Jiǎozi (Chinese transliteration), gyōza (Japanese transliteration), or pot sticker is a Chinese dumpling, and has a history of no less than seven thousand years, widely popular in China and Japan as well as outside of East Asia, particularly in North America.
Jiaozi typically consist of a ground meat and/or vegetable filling wrapped into a thinly rolled piece of dough, which is then sealed by pressing the edges together or by crimping. Jiaozi should not be confused with wonton: jiaozi have a thicker, chewier skin and a flatter, more oblate, double-saucer like shape (similar in shape to ravioli), and are usually eaten with a soy-vinegar dipping sauce (and/or hot chili sauce); while wontons have thinner skin, are sphere-shaped, and are usually served in broth. The dough for the jiaozi and wonton wrapper also consist of different ingredients.
3 c. finely chopped Chinese (celery) cabbage
1 tsp. salt
1 lb. lean ground pork*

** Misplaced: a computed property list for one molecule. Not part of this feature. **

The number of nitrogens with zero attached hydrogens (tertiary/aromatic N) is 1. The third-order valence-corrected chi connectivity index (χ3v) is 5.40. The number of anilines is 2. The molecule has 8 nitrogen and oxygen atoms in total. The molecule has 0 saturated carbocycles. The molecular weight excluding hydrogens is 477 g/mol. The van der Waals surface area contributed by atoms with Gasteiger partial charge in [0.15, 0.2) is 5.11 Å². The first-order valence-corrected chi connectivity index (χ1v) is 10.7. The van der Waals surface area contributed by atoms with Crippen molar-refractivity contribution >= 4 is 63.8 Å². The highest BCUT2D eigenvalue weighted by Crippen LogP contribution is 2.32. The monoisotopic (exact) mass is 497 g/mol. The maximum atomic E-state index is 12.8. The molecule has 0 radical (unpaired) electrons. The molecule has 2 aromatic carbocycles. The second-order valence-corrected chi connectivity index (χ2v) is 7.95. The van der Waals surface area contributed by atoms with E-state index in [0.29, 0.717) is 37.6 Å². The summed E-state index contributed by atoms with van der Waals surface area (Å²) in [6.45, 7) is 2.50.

1 c. chopped leeks
1 tbsp. minced ginger
1 tsp. minced garlic
1 tbsp. soy sauce
1 tbsp. cornstarch
1 package dumpling wrappers
1/4 c. soy sauce
2 tbsp. Chinese black vinegar
*To make delicious vegetarian dumplings, replace the pork with an extra 2 c. of cabbage and 2 or 3 c. of mushrooms, cut into strips.
1. In a medium mixing bowl, toss cabbage with salt. Set aside. After 20 minutes, squeeze cabbage dry and place in a large mixing bowl.
2. Add pork, leeks, ginger, garlic, soy sauce, and cornstarch. Mix well.
3. Place a heaping tsp. of filling in the center of a dumpling wrapper. Dampen fingers with water and wet the inside edge of the wrapper. Fold to make a half-circle and press edges together to seal. Repeat with remaining filling.
4. For dipping sauce, mix soy sauce and black vinegar and set aside.
5. Bring a large half-full pot of water to a boil. Add 10 dumplings, or as many as will fit without crowding. When water returns to a boil, add 1/2 c cold water. Return to a boil, add 1/2 c. cold water, and boil a third time. Carefully remove dumplings with a slotted spoon and drain. Repeat with remaining dumplings. Serve warm with dipping sauce.
Preparation time: 45 to 55 minutes
Cooking time: 35 to 55 minutes
Makes about 50 dumplings
Preparing dumplings can be a big job, but its worth it. To make it more fun, invite friends or family to help. Chances are, they’ll stick around to help you eat them, too.